March 26, 2021 | echo $cat['nom'.$langExt]; ?>
The young President’s BBQ!
This morning, dear reader, I feel like remembering the good ol’ days. A time when we would organize a lunch at the sugar shack for our family of coworkers at the head office. I still remember the 30 checkered shirts, snow boots and heads capped with red tuques laughing and singing like kids on a school trip.
The two-and-half-hour activity felt like a day of great celebration. We sang songs at the top of our voices in the yellow bus, laughter ringing from the windows framing the big kids inside, as clever, tall Paul, the master of ceremonies, beat out the rhythm with his walking cane. How good it was to forget the weight of our responsibilities for just a few hours, so wonderful to imagine the feast that awaited us on the sugar shack’s tables, made even more lavish with slices of maple pie and small crêpes.
If you’ve ever gone to a sugar shack, you may have noticed that the thickly sliced ham always tastes better. You help yourself to two or three servings of baked beans, slather homemade cretons on pieces of bread with lots of mustard. You devour the pea soup and are quick to ask for another 3-inch-high omelette with another side of pork rinds cooked crisp and curly in hot oil. The pickles pass muster, but I prefer onions marinated in vinegar. I even tried to make some at home with an old recipe from Quebec’s south shore region. The result paled in comparison.
At the sugar shack, the maple syrup is plentiful, the coffee is good and the maple taffy on snow at the end is the final treat that puts us into a silent state of contentedness. I truly love everything on the sugar shack table. Even if we need to travel deep into the woods and sit down with people we’ve never seen before. Even if the lively rigadoon music leaves us dizzy, and even if we have to wait our turn to be served by the owners and their family members who are run off their feet.
The raucous laughter from our large tables could be heard throughout the room, but it was impossible to hold back. Everyone was so happy that they stretched out the feast, indulging in yet another coffee and yet another slice of maple pie. And the young President invited them all to dance in the snow afterwards to help digest the lard and syrup.
The sugar shack is not your regular restaurant fare. It’s a grand outing, a fun and exotic adventure that is enticing precisely because it is not something you can do every day. You have to go during the season, when the syrup is running and the boiling golden liquid can be poured over natural snow. That’s what makes the visit to the shack so special for our coworkers.
As restaurateurs ourselves, we are used to putting several spring specialties on the menu to tempt the taste buds of maple syrup lovers – delicious, generous and satisfying dishes skilfully prepared. We know full well, however, that they can never replace the festive atmosphere of the sugar shack, with maple taffy on the snow and the table of strangers with whom we cheerfully exchange pleasantries.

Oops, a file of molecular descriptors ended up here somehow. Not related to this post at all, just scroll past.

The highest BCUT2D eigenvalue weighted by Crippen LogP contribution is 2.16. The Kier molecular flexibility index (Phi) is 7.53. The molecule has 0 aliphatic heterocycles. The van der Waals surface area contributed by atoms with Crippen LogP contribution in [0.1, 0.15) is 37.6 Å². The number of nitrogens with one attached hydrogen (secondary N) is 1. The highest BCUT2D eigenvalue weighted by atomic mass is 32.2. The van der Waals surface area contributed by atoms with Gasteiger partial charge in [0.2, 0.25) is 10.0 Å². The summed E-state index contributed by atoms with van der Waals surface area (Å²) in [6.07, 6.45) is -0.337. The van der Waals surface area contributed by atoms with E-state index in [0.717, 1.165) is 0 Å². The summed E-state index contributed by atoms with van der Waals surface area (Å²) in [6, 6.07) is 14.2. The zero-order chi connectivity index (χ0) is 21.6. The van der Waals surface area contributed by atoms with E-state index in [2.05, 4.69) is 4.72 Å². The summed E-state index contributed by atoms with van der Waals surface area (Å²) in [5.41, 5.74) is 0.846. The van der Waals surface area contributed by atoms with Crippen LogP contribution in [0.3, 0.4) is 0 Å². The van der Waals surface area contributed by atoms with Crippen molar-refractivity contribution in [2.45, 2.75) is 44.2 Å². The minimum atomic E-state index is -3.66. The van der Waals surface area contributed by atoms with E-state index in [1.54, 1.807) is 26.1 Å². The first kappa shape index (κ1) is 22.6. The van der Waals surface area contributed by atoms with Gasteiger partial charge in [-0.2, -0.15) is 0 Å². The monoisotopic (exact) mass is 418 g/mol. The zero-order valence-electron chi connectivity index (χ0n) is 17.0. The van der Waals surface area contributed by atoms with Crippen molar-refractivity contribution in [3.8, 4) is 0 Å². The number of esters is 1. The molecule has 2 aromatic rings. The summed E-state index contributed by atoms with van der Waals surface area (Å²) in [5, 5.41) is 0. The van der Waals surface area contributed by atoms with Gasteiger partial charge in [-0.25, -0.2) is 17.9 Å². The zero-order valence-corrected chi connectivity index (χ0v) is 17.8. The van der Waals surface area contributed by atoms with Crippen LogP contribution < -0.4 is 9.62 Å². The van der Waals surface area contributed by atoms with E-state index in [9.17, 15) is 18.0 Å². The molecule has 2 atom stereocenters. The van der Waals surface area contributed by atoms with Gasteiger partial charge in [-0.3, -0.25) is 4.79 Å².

Our lives have been disrupted right along with our work hours and business hours. But we must adapt and learn to “LOVE WHAT IS.”
Sugar shacks will probably be closed this spring and I wonder what maple producers will do with their syrup during this infernal pandemic. Will their golden liquid be used to only make mosquitoes tipsy or put earthworms to sleep?
The head office team has grown as we’ve opened more and more restaurants across the country, and we’ve had to diversify our group activities: an employee golf tournament, a bowling competition, a morning rock-climbing session, a treasure hunt in our local town, a yearly Christmas dinner gala and a huge BBQ in the company’s parking lot to welcome summer’s arrival. For the young President, the latter event is an opportunity to delight his coworkers with a selection of choice meats, big scallops and jumbo shrimp, accompanied by grilled vegetable plates, several big bowls of Caesar salad, different kinds of artisanal marinades and mustards, and of course, bottles of red wine and a few whites.
Then before dessert is served, the Vice-President takes a moment to recognize employees’ service with gifts based on their number of years with the company, celebrate achievements and highlight company promotions or transfers from other provinces.
The BBQ ends on a joyous note when the ice cream cart arrives. Everyone chooses a flavour, a small bowl and one or several toppings: coconut, salted caramel, milk chocolate or strawberry sauce.
I must say, the company’s head office offers a dream work environment for all staff.
We are a large “small enterprise” that is committed to preserving the warm family atmosphere that has been at the heart of the Cora experience from the beginning.
And I’m just a tiny bit proud that the President’s BBQ has always been held when possible on my birthday (May 27), which happens to also be the anniversary of the first small Cora diner.